The agency also saw its business grow consistently. Droga5’s 2016 revenue jumped 62 percent from 2015, after at least a 31 percent revenue growth every year since its founding. It only saw a decline for the first time in 2018, after its most difficult year that also saw the surprising departure of its long-time Chief Creative Officer Ted Royer under murky circumstances. (Now that Droga5 is part of Accenture Interactive, it no longer releases revenue figures.)
“We were an upstart in New York City that rocked the boat from day one,” Droga says. That’s been evident not just in the shop’s work, but its business moves. In 2013, Droga5 entered a industry-defying partnership with WME that gave the Hollywood giant a 49 percent stake in the agency. Then last year came one of the decade’s biggest advertising headlines, when Droga5 was acquired by Accenture Interactive.
“We’re ballsy enough to do deals that could bolster the industry or blow it up,” Droga says. The big question then was whether the agency’s gutsy spirit would flame out under the weight of its massive new owner.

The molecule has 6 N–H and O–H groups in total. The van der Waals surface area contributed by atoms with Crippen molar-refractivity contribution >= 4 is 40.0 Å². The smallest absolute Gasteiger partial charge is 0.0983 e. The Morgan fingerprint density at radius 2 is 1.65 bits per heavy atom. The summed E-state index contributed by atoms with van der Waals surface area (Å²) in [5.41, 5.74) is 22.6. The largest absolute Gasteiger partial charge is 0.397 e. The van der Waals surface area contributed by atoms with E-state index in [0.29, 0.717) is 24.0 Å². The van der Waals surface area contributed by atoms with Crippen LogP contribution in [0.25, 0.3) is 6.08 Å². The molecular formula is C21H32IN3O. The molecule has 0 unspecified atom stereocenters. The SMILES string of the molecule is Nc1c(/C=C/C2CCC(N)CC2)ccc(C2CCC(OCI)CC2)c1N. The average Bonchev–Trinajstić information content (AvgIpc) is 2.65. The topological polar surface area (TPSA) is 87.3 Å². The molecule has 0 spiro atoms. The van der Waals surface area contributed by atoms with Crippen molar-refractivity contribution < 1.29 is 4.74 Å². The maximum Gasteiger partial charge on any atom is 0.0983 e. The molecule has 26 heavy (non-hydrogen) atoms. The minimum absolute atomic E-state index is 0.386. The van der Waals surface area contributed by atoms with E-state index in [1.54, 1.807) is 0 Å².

But the ideas continued to thrive with campaigns like HBO’s “For the Throne,” which included a scavenger hunt that sent the show’s fans searching for Iron Thrones around the globe. The New York Times campaign emerged as the big hit of Cannes 2019.
“They can tell a story in an attention-grabbing way, but they also want to make sure there’s a strategic underpinning to what we’re doing," says New York Times Chief Marketing Officer David Rubin, who credits Droga5's work for having a big impact on its business. By the time the agency debuted its latest Oscars ad for the Times this year, the paper had announced a record 5 million subscriptions, having added 1 million net digital subscriptions in 2019.
Last year also saw a glimpse of what’s now possible with the backing of Droga5’s new parent. “We now have the opportunity to paint on whatever canvas we want to help shape and grow clients’ business,” says Global Strategy Officer Jonny Bauer. The shop’s work for Harley-Davidson leveraged its creative know-how with Accenture Interactive’s technological and data muscle and included a brand overhaul and introspective films that focus on the spiritually uplifting experience of the ride.